Beyond the west : religion, conformity, and subjective well-being in contemporary Chinese society.
Liu, Eric Y.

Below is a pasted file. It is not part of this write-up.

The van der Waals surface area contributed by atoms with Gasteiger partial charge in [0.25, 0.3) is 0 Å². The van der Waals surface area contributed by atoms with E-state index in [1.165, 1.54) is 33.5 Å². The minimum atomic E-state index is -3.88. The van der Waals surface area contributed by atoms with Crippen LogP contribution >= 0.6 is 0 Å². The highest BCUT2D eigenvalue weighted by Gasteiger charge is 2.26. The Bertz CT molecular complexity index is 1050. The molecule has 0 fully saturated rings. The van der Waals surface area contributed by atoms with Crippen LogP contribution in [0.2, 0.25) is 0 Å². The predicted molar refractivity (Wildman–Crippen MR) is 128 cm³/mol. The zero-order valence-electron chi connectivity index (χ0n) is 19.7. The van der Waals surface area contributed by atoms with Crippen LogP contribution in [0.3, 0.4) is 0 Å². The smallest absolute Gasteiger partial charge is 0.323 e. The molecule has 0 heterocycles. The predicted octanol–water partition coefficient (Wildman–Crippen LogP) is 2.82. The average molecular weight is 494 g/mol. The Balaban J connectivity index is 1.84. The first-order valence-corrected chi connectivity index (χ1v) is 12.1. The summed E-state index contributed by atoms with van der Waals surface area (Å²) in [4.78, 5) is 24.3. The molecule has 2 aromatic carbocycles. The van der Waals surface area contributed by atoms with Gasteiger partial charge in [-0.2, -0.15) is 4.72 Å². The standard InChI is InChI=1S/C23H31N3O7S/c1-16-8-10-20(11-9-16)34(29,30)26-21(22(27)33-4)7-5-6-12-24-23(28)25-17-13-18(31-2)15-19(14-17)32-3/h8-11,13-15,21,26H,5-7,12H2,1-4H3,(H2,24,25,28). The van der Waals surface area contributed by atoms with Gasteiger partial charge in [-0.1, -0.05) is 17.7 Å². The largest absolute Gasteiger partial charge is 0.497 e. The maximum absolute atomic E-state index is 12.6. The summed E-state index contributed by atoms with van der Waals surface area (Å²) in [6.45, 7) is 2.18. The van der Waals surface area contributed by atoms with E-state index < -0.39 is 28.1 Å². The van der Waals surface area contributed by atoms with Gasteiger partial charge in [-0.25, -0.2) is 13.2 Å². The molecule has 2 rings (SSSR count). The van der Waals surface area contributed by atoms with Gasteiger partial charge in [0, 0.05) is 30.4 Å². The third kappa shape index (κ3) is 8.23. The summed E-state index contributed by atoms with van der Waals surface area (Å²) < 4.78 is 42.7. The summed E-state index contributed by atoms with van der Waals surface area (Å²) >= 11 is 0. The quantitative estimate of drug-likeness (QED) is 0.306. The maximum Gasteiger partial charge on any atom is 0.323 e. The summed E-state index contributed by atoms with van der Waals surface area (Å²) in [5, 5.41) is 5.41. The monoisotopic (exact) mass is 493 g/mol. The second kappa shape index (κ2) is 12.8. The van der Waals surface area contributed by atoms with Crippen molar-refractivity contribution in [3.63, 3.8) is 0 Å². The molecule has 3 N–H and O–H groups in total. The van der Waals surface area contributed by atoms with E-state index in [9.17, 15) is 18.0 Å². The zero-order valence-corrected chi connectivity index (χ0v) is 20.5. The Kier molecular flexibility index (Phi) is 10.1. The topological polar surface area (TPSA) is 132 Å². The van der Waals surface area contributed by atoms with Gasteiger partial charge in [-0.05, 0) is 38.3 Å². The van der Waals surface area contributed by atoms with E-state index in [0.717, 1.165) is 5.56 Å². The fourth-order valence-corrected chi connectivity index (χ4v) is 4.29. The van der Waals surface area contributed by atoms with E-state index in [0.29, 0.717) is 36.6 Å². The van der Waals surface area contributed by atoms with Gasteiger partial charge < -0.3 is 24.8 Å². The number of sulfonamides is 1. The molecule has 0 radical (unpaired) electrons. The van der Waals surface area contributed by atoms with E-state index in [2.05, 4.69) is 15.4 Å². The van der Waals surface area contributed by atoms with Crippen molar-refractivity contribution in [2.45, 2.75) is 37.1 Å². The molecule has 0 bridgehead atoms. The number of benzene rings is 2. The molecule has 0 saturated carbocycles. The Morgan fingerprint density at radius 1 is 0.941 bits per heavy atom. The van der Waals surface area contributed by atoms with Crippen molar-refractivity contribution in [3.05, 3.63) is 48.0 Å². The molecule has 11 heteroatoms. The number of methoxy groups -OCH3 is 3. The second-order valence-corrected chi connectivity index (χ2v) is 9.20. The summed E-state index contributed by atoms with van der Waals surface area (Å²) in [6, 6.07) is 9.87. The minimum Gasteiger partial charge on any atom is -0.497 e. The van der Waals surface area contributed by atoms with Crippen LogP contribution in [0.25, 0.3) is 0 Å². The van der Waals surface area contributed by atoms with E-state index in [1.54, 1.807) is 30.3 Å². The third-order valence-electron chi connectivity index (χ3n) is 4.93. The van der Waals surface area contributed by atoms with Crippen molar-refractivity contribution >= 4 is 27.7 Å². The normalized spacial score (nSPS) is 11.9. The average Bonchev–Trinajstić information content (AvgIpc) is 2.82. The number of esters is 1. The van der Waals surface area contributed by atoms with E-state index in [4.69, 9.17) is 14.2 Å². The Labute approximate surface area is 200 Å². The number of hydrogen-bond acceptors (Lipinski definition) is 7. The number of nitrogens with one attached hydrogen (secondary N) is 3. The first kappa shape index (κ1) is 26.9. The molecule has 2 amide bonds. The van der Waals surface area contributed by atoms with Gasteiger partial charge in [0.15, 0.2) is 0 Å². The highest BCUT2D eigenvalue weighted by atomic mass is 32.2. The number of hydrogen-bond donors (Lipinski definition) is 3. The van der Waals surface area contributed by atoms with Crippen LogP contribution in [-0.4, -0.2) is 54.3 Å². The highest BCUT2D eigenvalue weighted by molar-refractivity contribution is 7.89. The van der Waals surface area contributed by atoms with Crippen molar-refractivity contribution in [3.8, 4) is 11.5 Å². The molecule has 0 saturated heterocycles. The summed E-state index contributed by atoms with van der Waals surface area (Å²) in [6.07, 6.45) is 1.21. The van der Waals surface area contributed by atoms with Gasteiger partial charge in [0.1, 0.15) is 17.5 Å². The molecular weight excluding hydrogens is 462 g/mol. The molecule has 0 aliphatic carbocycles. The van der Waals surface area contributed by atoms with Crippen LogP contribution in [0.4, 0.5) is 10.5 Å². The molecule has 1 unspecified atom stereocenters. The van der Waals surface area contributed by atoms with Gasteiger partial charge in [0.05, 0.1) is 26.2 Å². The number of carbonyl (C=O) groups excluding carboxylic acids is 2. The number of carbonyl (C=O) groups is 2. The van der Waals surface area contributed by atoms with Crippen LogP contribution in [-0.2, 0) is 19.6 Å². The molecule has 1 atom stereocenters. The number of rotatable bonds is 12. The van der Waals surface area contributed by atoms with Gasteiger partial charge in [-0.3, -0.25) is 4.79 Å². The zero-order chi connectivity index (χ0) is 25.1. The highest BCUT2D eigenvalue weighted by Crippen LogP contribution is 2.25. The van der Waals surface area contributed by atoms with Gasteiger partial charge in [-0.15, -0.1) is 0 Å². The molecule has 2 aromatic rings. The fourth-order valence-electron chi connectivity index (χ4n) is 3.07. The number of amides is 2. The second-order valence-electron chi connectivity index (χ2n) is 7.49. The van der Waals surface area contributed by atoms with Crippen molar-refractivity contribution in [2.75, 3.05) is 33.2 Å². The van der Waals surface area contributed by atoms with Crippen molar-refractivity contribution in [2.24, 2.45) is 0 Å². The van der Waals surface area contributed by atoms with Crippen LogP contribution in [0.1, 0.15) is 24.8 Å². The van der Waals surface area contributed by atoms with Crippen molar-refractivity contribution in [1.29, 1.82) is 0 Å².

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Ongoing revival of religion in Chinese society provides a rare opportunity for testing controversial sociological theories in a non-Western, non-Christian context. The goal of my dissertation is to examine the complex links between religion, social conformity, and subjective well-being, using nationally representative data sets from mainland China and Taiwan. This dissertation divides into six chapters. Chapter 1 reviews the core theoretical debates in the sociology of religion and religious trends in Chinese society. Chapter 2 investigates whether Chinese persons with greater risk-taking tendency are less religious relative to others. Chapter 3 focuses on the relationships between religiosity and personal feelings of mastery. Chapter 4 analyzes the associations between multidimensional religious involvement and personal happiness. Chapter 5 examines the linkages of fatalistic voluntarism, a core component of theological fatalism, and life satisfaction. Chapter 6 summarizes the findings, discusses their implications, and suggests a future research agenda. As will be shown, my findings generally support the rational choice perspectives, the new paradigm in the sociology. In Taiwan’s overwhelmingly religious atmosphere, for instance, risk preference seems to be a significant correlate of active religiousness. Moreover, religious beliefs and practices are generally beneficial for personal mastery and subjective well-being among the Chinese. This dissertation speaks directly to the central theoretical issues in the sociology of religion, fills the void in previous research, and stimulates future cross-cultural studies on religion, social conformity, and mental health.